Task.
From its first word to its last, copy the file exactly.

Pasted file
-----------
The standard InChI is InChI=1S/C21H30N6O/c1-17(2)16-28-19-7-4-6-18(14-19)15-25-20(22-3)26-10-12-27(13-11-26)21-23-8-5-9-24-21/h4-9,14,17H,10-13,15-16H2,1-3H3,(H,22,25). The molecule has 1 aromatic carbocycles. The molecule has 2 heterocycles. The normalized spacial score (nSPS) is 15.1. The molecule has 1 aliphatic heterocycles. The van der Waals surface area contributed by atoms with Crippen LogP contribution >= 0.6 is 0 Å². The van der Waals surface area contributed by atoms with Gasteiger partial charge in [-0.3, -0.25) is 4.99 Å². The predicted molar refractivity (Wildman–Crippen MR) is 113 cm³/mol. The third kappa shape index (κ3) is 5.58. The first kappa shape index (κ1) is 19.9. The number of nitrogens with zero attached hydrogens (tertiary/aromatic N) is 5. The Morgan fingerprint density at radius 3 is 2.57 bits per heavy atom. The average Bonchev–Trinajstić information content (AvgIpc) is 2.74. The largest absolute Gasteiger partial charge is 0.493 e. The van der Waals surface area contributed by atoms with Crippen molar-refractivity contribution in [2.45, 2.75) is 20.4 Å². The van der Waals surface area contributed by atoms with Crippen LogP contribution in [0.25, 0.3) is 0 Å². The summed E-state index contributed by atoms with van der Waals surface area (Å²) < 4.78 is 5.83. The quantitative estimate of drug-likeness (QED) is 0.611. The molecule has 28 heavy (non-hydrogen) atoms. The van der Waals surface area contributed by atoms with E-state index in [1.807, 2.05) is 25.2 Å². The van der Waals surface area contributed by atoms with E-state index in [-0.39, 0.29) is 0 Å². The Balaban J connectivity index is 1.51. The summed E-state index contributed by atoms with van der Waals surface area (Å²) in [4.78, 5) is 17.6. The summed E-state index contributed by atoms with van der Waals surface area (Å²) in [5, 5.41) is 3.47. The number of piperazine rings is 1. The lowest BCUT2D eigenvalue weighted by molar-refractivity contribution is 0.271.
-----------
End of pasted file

The standard InChI is InChI=1S/C21H30N6O/c1-17(2)16-28-19-7-4-6-18(14-19)15-25-20(22-3)26-10-12-27(13-11-26)21-23-8-5-9-24-21/h4-9,14,17H,10-13,15-16H2,1-3H3,(H,22,25). The molecule has 1 aromatic carbocycles. The molecule has 2 heterocycles. The normalized spacial score (nSPS) is 15.1. The molecule has 1 aliphatic heterocycles. The van der Waals surface area contributed by atoms with Crippen LogP contribution >= 0.6 is 0 Å². The van der Waals surface area contributed by atoms with Gasteiger partial charge in [-0.3, -0.25) is 4.99 Å². The predicted molar refractivity (Wildman–Crippen MR) is 113 cm³/mol. The third kappa shape index (κ3) is 5.58. The first kappa shape index (κ1) is 19.9. The number of nitrogens with zero attached hydrogens (tertiary/aromatic N) is 5. The Morgan fingerprint density at radius 3 is 2.57 bits per heavy atom. The average Bonchev–Trinajstić information content (AvgIpc) is 2.74. The largest absolute Gasteiger partial charge is 0.493 e. The van der Waals surface area contributed by atoms with Crippen molar-refractivity contribution in [2.45, 2.75) is 20.4 Å². The van der Waals surface area contributed by atoms with Crippen LogP contribution in [0.25, 0.3) is 0 Å². The summed E-state index contributed by atoms with van der Waals surface area (Å²) < 4.78 is 5.83. The quantitative estimate of drug-likeness (QED) is 0.611. The molecule has 28 heavy (non-hydrogen) atoms. The van der Waals surface area contributed by atoms with E-state index in [1.807, 2.05) is 25.2 Å². The van der Waals surface area contributed by atoms with E-state index in [-0.39, 0.29) is 0 Å². The Balaban J connectivity index is 1.51. The summed E-state index contributed by atoms with van der Waals surface area (Å²) in [4.78, 5) is 17.6. The summed E-state index contributed by atoms with van der Waals surface area (Å²) in [5, 5.41) is 3.47. The number of piperazine rings is 1. The lowest BCUT2D eigenvalue weighted by molar-refractivity contribution is 0.271.